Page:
The wind had been picking up and the temperature dropped about 20 degrees on our ride back in, but we are hopeful that the boat will be running back out for our night dive!  Well as it turns out, NOAA is late in posting the evening weather conditions & forecast, so we decide to throw caution to the winds and sail.  Our choice is a good one, because while the wind is brisk, blowing at maybe 15 knots, it is coming from the northeast, so the seas are more than manageable.  We arrive on site well after dark, as a night dive should be!  My immediate team consists of Jim & DJK Swartley, and we splash on in for our dive.  As soon as we hit the wreck, into the forward anchor locker we go, to see how if our moray is still there.  Well gosh, it’s a little crowded in there as we slip in through the steel, not only with our moray but also with a large turtle who had checked into the room for the night.  Let’s jst say it was a little tight as the turtle was swimming was swimming around us, the moray pondering whether to bite or not, and DJ and I right in the middle of the tight quarters – cool!  Got a few nice pics’s there, and time to explore the rest of the wreck.  All sorts of nice activity about, all the large parrot fish in for the night, crabs eating, lobsters exploring, basket stars out in all their splendor, big puffers hanging under the structure….just a great dive!  Our group manages 64 minutes of sight-filled bottom time and finally it is time to head back up.  We motor back to the resort, and the fatigue must be setting in, as only Csaba, Larry and I manage to make it to the Paradise Pub for the customary post-night dive cheeseburger.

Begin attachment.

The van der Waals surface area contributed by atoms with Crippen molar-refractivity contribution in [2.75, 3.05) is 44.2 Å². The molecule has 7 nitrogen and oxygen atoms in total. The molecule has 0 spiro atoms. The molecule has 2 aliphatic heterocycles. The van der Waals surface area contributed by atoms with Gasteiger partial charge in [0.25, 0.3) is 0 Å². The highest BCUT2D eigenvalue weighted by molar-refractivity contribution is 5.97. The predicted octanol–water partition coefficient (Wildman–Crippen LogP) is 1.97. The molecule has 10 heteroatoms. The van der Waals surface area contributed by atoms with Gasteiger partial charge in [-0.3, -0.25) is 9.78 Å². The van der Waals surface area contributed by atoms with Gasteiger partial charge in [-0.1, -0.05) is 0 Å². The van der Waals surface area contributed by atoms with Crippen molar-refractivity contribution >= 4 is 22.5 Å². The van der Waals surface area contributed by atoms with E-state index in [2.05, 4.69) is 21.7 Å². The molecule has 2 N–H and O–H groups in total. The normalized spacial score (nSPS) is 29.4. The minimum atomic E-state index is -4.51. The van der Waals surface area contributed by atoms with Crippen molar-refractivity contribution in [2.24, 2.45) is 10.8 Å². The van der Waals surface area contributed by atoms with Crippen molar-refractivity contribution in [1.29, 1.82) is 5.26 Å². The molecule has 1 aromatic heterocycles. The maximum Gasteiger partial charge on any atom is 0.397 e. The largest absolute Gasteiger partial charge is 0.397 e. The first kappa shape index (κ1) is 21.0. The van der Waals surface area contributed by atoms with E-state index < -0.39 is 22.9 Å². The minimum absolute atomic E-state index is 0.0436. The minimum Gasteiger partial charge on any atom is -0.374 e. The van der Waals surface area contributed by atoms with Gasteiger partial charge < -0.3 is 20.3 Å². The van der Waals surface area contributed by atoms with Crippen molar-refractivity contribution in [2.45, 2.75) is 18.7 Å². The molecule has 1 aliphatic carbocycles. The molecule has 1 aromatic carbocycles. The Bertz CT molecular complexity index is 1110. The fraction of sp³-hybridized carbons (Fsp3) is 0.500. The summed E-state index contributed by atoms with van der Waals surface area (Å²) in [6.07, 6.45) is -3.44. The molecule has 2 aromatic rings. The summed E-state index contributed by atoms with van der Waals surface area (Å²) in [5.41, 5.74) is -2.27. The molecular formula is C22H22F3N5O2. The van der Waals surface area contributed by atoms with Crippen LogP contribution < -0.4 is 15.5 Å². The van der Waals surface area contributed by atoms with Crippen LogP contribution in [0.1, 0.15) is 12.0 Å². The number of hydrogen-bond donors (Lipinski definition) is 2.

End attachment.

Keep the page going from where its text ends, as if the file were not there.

Sunday morning brings up more of the same great stuff, clear skies, balmy temperatures, and no wind – just like we ordered!  Time to head out and Csaba suggested we visit some of the less often visited reefs off Tavernier, namely Pickles Reef and Snapper Ledge – so we did!  We arrived at Pickles first, and had a great dive, very healthy reef structure, lots of life, some nurse sharks, large morays, I even got some nudibranch mating photos – woo hoo!  Second drop was Snapper, and wow were the fish in abundance here.  Utterly amazing how many fish can congregate in such an area, the clouds of snappers, grunts, and goatfish were thick!  This is a really nice reef, and we are thankful to Csaba for the suggestion this morning!  The weather stayed perfect, the sun kept shining, you could not ask for a nicer day on the ocean.

After lunch it was time for our signature double deep trip, visiting the Duane and then the Spiegel Grove again.  Our first drop was the Duane, and the mooring balls were limp in the water as we approached….who knows, might indicate no current below, or might just be a tease to get us into the water!  Hartman led a tour with Barb & Larry, while I took DJ, Jess & Jim with me.  Csaba reached out to another diver who he had befriended, and offered to be his guide & mentor on this site….what was Csaba thinking?  Clearly a  case of “not one of ours”, after various issues gearing up, he jumped in, promptly lost his weight belt and light, got fouled in the granny line, argued with the crew about their desire to have him re-board and get set back up, telling them all he needed to do was shove more weights in his BCD pockets, which, thankfully, they would not allow.  By the time he go back on he was spent, and then accosted the captain regarding the cost for the nitrox which he was now not using.  Whew!!  Good choice Csaba…….NOT.